On a year-to-year (YTY) basis, U.S. employment expanded by 2.8 million jobs, an increase of 2.0%. Mining and logging and durable goods manufacturing were the only major industries to record a decline over the year with a loss of 139,000 and 68,000 jobs respectively. The largest YTY gains occurred in health care and social assistance with 647,000 jobs added over the year, an increase of 3.5%. Leisure and hospitality added 472,000 jobs (up 3.1%). Retail trade also posted a strong gain (378,000 jobs, 2.4%), as did construction (301,000, 4.7%).
Turning to the household survey, the unemployment rate edged up to 5.0% (from 4.9%) over the month. There was also an increase in the labor force participation rate (63.0% versus 62.8% in February). The labor force participation rate has now increased five consecutive months and stands above its year-ago level. Over the last 12 months, an additional 2.4 million workers have joined the U.S. labor force.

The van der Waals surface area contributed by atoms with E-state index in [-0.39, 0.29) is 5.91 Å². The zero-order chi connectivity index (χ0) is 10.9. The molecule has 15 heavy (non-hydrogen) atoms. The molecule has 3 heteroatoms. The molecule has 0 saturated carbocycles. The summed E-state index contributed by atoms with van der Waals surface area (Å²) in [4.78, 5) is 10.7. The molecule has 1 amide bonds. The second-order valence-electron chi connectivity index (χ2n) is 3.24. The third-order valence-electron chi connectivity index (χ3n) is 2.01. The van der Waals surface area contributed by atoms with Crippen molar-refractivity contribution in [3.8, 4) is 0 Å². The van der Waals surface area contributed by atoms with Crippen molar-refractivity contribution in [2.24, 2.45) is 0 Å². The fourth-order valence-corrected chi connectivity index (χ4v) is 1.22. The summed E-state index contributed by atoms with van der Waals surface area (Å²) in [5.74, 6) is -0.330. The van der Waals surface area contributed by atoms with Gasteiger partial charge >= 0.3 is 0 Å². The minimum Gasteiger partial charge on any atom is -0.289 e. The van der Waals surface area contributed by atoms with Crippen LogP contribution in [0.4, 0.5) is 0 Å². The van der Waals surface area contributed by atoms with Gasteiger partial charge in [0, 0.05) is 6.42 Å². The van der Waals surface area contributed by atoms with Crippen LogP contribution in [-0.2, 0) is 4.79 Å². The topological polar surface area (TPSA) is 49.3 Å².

There continues to be some underlying distress in the labor markets. The more comprehensive U-6 unemployment rate ticked up to 9.8% but was down from the year-ago rate of 10.9%. The average for the U-6 measure going back to 1994 is 10.7%. The U-6 unemployment rate is the broadest measure of unemployment, counting part-time workers who would prefer full-time work and individuals who would like to work but have given up looking for a job. The number of individuals out of work six months or longer also remains above prerecession levels at 2.2 million people or 27.6% of all unemployed workers.